Catching is one of the toughest positions on the baseball diamond. Navigating your pitching staff through any scenario, trying to help get your pitchers a lead, and of course, all that squatting.
Over the past few years, the Dodgers have had some issues with their catchers. 2019 saw starter Austin Barnes sent to Triple-A Oklahoma City to work on his batting, leaving the staff up to a rookie in Will Smith with veteran Russell Martin as his back-up.
Smith took the Major Leagues by storm, hitting 15 homers and nine doubles in 54 games while taking over as primary catcher through the last third of the season and the NLDS. He did not produce in that series, however, and Barnes didn’t even make the postseason roster.
2020 was a better year for the catching staff, with both Smith and Barnes handling the pitching staff well throughout the playoffs. Both got key hits to help their team win the World Series.
Smith had a huge home run off his same-named counterpart Will Smith of the Atlanta Braves to help propel the Dodgers into the World Series. He was the DH many times throughout the playoffs.
Barnes struggled again at the plate to start 2020, but Mookie Betts gave him some pointers, and Austin was able to turn it around offensively. While not anything close to spectacular at the plate, hitting is not where Barnes’ strength lies.
Barnes’ biggest contribution to the team is his excellent ability to handle the pitching staff. Clayton Kershaw even went so far as to request Barnes as his catcher every time he pitched. He has elite pitch framing and a solid plan for calling every game regardless of who is pitching.
The 2021 season should set up the pretty much the same. Both Barnes and Smith will split time as the team’s backstop.
The future of Dodger catching seems a bit uncertain at this point. Keibert Ruiz was seemingly poised to be the next Dodgers’ rising star behind the plate. One of the top Dodger prospects, Ruiz made his Major League debut last season, hitting a home run in his first career at bat. He had two hits total in eight at bats over two games played, staying with the big club for a total of ten days. He did not make the postseason roster.
Ruiz then went to the alternate training site for the rest of the playoffs. A few weeks ago, it was announced that he would play in Venezuela, joining the Los Leones team.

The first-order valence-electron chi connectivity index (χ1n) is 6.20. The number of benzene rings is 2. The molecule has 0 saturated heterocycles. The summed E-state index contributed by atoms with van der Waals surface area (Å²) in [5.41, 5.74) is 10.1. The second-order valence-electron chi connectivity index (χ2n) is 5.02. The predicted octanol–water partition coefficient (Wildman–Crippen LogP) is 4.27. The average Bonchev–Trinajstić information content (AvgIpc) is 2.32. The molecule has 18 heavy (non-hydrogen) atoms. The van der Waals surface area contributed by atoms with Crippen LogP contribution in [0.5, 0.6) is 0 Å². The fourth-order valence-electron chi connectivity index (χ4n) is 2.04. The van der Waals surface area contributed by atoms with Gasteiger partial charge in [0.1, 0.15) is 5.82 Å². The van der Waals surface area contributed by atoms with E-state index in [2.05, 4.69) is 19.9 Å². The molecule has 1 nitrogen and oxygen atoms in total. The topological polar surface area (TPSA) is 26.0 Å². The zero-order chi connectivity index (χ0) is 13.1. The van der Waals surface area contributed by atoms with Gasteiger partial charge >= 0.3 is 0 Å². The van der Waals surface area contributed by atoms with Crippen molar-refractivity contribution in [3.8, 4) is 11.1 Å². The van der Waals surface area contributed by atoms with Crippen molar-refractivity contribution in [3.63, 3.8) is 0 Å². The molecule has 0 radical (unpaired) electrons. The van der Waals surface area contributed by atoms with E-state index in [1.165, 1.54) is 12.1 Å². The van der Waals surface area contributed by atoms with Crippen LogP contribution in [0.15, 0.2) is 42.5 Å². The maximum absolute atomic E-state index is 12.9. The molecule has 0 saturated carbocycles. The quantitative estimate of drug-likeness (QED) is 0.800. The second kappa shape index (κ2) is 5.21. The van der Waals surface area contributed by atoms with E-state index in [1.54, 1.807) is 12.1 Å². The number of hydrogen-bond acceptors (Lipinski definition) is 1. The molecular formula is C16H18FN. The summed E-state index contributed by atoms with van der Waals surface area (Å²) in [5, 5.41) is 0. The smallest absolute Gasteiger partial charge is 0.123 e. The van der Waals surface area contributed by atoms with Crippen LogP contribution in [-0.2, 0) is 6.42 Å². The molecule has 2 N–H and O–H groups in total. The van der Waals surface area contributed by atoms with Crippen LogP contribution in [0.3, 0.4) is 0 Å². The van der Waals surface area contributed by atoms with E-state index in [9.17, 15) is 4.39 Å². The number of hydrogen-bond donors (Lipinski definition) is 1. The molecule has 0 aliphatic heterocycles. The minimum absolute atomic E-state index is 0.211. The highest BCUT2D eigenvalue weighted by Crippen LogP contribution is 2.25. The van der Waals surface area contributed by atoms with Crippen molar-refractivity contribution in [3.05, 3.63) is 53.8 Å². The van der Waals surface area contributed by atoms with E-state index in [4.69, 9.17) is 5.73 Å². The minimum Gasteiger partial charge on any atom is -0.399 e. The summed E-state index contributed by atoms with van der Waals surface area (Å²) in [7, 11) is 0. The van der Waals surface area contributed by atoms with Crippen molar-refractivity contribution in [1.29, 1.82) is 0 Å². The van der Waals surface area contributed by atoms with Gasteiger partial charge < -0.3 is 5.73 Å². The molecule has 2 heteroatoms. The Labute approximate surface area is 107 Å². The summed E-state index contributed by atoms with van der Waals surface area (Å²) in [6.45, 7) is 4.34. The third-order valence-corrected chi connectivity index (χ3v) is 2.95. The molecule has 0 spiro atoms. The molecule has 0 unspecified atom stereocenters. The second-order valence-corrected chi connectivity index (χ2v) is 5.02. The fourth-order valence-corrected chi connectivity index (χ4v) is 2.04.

Via tweet, a Venezuelan writer announced that Ruiz was no longer playing for that team. He had been struggling at the plate, and there are rumors that he did not agree with management.
Fans speculated on the reason for his departure. Some hoped that maybe Ruiz was going to be involved in a trade. Others thought that it might just be because he was going to join the Dodgers to train come January.
According to this article, and if Google translate serves us well, there was no reason given for Ruiz’s departure. He was supposed to stay with the Venezuelan team until January 10th. He did not speak with any reporters before he left the team.
Ruiz was batting .129 over 31 at bats with a double and two RBI.
In his article ranking Dodgers prospects, Eric Longenhagen of Fangraphs notes that Ruiz “swings at far too many pitches outside the zone, but he is so often able to get the barrel there that it hasn’t mattered, and he’s a .299 career hitter in spite of this.” He also states that the 22 year-old has baby soft hands and is great pitch framer and receiver, is slow to exchange the ball, but has a very accurate throw.
The general thought is that Ruiz will be a good, but not great, catcher in the majors. But, as the article states, with two catchers already, plus the addition of Tim Federowicz, whom the Dodgers just signed, Ruiz could indeed be a good trade piece for the Dodgers should they be willing.
It will interesting to watch if more news comes out about Ruiz’s departure from the Venezuelan League and if there is anything at all to make of it.